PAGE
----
Every customer you have will require some help. Your existing processes and systems may help many customers but there will always be exceptions.
How you handle these exceptions will determine how great a company you are.
On a recent Southwest Airlines flight, my family and I were traveling with our four kids. The flight attendant noticed this and gave us our very own trash bag to help us out. Since I, as a parent, know we can produce a mess, this was a great help.
Because the flight attendant anticipated our needs, my flight was a little less stressful and Southwest had a cleaner plane. Everybody won.
When you anticipate your customers’ needs, you:
- prevent problems before they start
- reduce customer service demand later
- show customers that you are actually thinking about them
How do you anticipate customer needs?
The first step of anticipating customer needs is to watch what is happening. What are your customers doing? What are they saying? What is happening around them? If you keep your eyes and ears open, you will be ready to see what a customer needs.
Look for Patterns
The more you observe customers, the more patterns you will see emerge. Take note of what happens when customers are in a particular situation. You’ll see similar results. Identify the patterns. Look for the cause and effect of results.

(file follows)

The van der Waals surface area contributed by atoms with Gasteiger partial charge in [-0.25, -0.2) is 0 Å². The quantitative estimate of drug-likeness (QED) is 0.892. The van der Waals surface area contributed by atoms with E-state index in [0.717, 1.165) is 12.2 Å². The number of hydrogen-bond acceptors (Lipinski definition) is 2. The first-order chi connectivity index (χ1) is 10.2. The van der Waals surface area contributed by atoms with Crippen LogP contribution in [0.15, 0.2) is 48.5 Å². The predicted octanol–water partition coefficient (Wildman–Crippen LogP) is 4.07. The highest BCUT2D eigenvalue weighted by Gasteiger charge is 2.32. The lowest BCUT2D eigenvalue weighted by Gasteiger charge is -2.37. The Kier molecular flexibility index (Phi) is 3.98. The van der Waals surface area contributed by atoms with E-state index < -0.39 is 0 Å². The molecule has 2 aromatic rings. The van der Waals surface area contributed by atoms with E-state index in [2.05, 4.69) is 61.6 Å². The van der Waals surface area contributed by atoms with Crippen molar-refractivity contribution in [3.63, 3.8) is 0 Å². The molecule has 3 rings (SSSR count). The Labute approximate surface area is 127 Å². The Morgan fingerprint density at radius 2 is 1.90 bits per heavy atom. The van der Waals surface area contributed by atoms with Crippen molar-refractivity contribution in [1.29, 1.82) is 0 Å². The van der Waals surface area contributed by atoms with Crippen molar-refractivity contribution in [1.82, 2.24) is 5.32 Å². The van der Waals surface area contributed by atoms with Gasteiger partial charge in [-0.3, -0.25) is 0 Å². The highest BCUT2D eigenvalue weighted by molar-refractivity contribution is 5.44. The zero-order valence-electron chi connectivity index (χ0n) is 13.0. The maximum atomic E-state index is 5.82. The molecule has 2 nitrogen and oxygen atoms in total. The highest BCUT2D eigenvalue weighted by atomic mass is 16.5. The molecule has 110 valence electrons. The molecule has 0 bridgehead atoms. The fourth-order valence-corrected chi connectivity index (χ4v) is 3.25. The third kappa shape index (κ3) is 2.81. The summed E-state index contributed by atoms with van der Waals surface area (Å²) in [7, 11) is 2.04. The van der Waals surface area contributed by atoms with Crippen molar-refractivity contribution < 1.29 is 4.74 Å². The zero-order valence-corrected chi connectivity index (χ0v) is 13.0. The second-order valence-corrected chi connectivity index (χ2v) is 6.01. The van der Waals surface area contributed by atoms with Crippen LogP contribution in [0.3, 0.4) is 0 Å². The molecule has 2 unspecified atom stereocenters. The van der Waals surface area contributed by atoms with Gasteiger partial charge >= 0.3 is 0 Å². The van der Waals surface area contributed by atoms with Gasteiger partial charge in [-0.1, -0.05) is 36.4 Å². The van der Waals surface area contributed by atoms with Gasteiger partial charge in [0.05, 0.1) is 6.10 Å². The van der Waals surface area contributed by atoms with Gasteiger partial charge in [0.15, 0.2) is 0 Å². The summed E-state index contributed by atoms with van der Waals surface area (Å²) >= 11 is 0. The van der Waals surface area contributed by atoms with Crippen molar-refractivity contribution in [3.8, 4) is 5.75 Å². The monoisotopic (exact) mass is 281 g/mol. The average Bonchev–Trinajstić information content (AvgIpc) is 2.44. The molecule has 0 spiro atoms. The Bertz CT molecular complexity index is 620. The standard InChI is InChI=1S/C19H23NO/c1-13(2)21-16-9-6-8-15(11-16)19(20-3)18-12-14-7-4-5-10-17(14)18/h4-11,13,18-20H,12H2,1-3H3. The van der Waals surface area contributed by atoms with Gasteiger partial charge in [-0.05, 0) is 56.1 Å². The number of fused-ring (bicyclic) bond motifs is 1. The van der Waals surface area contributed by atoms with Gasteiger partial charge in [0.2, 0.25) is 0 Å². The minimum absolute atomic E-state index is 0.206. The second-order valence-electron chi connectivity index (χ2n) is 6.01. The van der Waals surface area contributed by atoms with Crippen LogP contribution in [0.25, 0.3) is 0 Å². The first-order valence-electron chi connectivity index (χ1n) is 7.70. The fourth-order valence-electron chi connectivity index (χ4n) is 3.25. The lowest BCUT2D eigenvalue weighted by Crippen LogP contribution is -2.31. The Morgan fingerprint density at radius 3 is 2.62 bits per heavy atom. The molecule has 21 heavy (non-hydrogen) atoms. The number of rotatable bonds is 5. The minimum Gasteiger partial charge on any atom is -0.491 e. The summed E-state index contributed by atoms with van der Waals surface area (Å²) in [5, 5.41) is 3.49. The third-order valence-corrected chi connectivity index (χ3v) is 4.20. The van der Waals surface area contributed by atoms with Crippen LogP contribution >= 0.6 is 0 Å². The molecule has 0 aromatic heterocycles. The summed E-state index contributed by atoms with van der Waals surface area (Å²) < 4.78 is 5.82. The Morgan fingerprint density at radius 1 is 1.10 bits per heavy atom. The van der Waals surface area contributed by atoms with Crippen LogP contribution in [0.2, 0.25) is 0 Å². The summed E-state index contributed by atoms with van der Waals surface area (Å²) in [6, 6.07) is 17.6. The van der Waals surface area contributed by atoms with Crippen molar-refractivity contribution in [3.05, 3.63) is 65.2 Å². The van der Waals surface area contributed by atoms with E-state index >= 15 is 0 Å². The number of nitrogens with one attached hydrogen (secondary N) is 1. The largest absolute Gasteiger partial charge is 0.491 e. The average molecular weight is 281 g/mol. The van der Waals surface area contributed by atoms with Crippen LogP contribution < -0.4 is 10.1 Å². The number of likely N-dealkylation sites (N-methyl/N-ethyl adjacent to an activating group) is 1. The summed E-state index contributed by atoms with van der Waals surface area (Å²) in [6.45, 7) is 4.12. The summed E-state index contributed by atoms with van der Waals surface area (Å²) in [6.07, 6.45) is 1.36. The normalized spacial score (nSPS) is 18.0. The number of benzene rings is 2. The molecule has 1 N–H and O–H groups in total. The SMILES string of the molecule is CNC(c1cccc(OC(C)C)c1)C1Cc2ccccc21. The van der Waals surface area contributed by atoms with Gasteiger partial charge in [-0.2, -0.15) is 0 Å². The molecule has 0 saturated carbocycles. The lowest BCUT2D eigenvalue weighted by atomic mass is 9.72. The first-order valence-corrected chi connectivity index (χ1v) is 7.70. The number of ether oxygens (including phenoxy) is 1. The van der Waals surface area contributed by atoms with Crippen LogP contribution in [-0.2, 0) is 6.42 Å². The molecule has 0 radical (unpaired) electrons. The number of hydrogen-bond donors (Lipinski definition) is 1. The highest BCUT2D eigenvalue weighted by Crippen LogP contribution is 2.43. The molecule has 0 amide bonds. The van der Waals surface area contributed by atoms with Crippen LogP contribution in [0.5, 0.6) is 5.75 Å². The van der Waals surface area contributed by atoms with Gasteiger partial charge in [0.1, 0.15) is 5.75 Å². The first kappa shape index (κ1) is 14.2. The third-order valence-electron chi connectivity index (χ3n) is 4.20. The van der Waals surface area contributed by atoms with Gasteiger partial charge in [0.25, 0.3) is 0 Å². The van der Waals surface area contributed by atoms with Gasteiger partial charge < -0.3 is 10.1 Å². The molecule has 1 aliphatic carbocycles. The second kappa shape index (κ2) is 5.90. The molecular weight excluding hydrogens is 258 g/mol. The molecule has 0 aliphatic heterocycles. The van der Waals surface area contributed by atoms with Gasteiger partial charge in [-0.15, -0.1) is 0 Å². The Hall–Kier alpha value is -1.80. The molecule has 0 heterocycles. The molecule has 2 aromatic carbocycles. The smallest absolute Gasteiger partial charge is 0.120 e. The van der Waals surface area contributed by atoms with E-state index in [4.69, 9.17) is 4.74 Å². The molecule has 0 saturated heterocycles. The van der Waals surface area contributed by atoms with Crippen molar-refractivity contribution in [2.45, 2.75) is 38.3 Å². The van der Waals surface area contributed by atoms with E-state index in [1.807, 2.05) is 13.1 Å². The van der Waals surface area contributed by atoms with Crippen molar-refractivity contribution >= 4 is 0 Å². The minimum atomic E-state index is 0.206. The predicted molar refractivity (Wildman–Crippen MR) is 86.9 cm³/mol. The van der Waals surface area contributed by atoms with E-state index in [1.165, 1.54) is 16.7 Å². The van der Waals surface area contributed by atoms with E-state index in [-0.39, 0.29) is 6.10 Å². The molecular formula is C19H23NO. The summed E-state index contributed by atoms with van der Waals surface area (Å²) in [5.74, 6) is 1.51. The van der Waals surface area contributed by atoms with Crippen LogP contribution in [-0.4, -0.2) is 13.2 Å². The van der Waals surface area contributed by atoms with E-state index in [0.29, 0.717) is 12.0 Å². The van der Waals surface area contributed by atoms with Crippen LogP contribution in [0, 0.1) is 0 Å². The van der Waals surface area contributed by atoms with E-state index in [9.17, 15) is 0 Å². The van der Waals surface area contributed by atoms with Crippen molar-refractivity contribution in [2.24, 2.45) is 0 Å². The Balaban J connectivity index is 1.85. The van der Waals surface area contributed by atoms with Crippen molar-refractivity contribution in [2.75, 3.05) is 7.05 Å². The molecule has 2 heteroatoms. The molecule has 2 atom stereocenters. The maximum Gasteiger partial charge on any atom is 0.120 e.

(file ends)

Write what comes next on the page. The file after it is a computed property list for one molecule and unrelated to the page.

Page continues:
As you observe and identify that this particular situation matches a pattern you’ve seen before, take action. Help the customer leap frog ahead to the desired result. Help them avoid potential pitfalls. Inject yourself between the customer and the problem before it happens.
Over time, you’ll see common patterns. It then becomes essential to correct the root cause of these issues. When you fix the root problem, the customer won’t have the need to begin with. Problem solved.
Other times problems and needs will always arise because they are out of your control. In these cases, make sure you have a process or system in place to identify and address customer needs before they arise.
Your experience will allow you to see a few steps ahead of a customer. Pave the way for a smooth experience and the customers will be happy to walk with you (and do business with you) again.